In Japan, country club memberships famously went for millions of dollars in the late 1980s. Then, too many courses were built in 1990s and 2000s during a real estate boom. Now the nation faces the question of what to do with its abandoned golf courses. Meanwhile, Japan’s energy strategy in the aftermath of Fukushima calls for roughly doubling the amount of renewable power sources in the country by 2030. It is already building solar power plants that float on water. Perhaps inevitably, then, the nation has turned to building solar plants on old golf courses.
Ather Energy’s e-scooter – S340 – is powered by a battery that charges within an hour
India is the world’s second largest market for two-wheelers, and more than 14 million two-wheelers were sold last year. But electric scooters, so far, aren’t too big a part of that pie. When electric two-wheelers were first introduced nearly a decade ago, companies were betting big. They had a brief honeymoon period between 2008 and 2010, with sales more than doubling during that time. But all that dwindled once the government slashed its Rs22,000 ($346) subsidy for lithium battery packs in 2012. From selling 100,000 units two years ago, sales plunged to 21,000 units by 2014. But Ather Energy is bent on revising the trend.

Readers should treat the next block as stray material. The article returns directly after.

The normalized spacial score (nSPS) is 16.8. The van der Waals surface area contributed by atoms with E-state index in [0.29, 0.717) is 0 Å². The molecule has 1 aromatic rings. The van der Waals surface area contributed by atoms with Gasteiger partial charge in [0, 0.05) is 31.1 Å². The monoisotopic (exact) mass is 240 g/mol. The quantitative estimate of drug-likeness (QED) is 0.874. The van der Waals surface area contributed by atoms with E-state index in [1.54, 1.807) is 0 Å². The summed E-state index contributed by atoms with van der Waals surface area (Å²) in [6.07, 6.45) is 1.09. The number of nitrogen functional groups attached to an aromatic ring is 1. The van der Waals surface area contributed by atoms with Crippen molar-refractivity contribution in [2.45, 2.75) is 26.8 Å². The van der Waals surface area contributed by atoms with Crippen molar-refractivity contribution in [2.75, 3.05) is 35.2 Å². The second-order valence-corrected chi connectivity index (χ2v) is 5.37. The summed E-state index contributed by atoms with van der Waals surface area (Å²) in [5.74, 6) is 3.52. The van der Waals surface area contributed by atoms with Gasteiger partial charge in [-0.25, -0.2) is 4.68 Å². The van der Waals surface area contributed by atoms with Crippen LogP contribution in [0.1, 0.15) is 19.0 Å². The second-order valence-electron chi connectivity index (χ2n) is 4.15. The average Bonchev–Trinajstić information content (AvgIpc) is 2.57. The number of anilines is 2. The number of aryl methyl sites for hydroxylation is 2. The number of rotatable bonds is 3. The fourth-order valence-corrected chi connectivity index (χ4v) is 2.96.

Ivanpah, the world’s largest concentrating solar power plant, located just southwest of Las Vegas, can produce a whopping 392 megawatts of solar energy to power 140,000 California homes with clean energy PHOTO: Inhabitat
So we’ve all learnt, at some time or the other, that black absorbs light the maximum. And that the sun is one of the best sources of clean and renewable energy. Now, put two and two together. Yes, we are definitely talking tapping the sun’s light and heat. And we need a black surface to do so. The catch: the color needs to be as black as black can get.
Energy from solar, biomass and hydrogen is coming together for the first time in India to light up a tribal hamlet. PHOTO: The Telegraph
When India’s Rabindranath Tagore became the first non-European to win the Nobel Prize for Literature in 1913, he made headlines. He continued to be in the news when he decided to use the prize money to set up a university town in India. Today, Santiniketan and its Visva-Bharati University can stake claim to their unique set of trailblazers of alumni; Nobel winning economist Amartya Sen and ace Indian auteur Satyajit Ray are among them. While the light of education draws thousands to the gates of the university town, its hinterland remains in darkness. But in education that leads to innovation we trust and there seems to be a glimmer of a sustainable solution on the horizon.
Short electricity cuts punctuate the day here in Kerala. As if to remind us, for a few seconds in our daily life, that the electricity fairy can play hard to get. Generators always kick in in an instant though, and that is it. Elsewhere, in Guinea for instance, generators are not there to save the day.
Only about a fifth of Guinea’s people have access to electricity. With few families able to afford generators, school children have had to get creative to find a place to read, do their homework and study for exams. So every day during exam season, as the sun sets over Conakry, hundreds of children begin a nightly pilgrimage to the G’bessia International Airport, to petrol stations and parks in wealthier areas of the city, searching for light.